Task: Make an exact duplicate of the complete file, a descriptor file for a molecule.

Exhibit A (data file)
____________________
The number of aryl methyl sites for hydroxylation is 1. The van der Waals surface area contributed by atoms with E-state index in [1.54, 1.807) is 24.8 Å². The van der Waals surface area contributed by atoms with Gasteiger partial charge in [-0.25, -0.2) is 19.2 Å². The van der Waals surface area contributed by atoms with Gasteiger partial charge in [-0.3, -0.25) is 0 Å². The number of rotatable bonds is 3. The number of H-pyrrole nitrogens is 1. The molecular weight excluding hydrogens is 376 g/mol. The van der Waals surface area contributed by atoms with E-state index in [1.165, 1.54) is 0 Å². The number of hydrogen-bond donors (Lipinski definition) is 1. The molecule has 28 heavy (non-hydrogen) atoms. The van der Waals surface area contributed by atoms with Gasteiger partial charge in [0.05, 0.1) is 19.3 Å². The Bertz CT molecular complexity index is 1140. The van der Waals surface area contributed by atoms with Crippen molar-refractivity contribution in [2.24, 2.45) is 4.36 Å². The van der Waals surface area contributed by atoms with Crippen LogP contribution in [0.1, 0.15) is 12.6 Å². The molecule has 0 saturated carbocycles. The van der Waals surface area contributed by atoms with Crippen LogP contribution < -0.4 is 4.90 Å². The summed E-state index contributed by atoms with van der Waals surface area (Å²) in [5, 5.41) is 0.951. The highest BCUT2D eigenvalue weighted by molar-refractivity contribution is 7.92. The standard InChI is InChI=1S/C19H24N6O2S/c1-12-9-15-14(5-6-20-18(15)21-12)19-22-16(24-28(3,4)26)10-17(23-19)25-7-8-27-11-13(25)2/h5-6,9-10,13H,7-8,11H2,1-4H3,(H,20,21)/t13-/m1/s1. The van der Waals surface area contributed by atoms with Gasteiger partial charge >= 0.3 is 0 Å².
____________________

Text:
The number of aryl methyl sites for hydroxylation is 1. The van der Waals surface area contributed by atoms with E-state index in [1.54, 1.807) is 24.8 Å². The van der Waals surface area contributed by atoms with Gasteiger partial charge in [-0.25, -0.2) is 19.2 Å². The van der Waals surface area contributed by atoms with Gasteiger partial charge in [-0.3, -0.25) is 0 Å². The number of rotatable bonds is 3. The number of H-pyrrole nitrogens is 1. The molecular weight excluding hydrogens is 376 g/mol. The van der Waals surface area contributed by atoms with E-state index in [1.165, 1.54) is 0 Å². The number of hydrogen-bond donors (Lipinski definition) is 1. The molecule has 28 heavy (non-hydrogen) atoms. The van der Waals surface area contributed by atoms with Gasteiger partial charge in [0.05, 0.1) is 19.3 Å². The Bertz CT molecular complexity index is 1140. The van der Waals surface area contributed by atoms with Crippen molar-refractivity contribution in [2.24, 2.45) is 4.36 Å². The van der Waals surface area contributed by atoms with Crippen LogP contribution in [0.1, 0.15) is 12.6 Å². The molecule has 0 saturated carbocycles. The van der Waals surface area contributed by atoms with Crippen LogP contribution < -0.4 is 4.90 Å². The summed E-state index contributed by atoms with van der Waals surface area (Å²) in [5, 5.41) is 0.951. The highest BCUT2D eigenvalue weighted by molar-refractivity contribution is 7.92. The standard InChI is InChI=1S/C19H24N6O2S/c1-12-9-15-14(5-6-20-18(15)21-12)19-22-16(24-28(3,4)26)10-17(23-19)25-7-8-27-11-13(25)2/h5-6,9-10,13H,7-8,11H2,1-4H3,(H,20,21)/t13-/m1/s1. The van der Waals surface area contributed by atoms with Gasteiger partial charge >= 0.3 is 0 Å².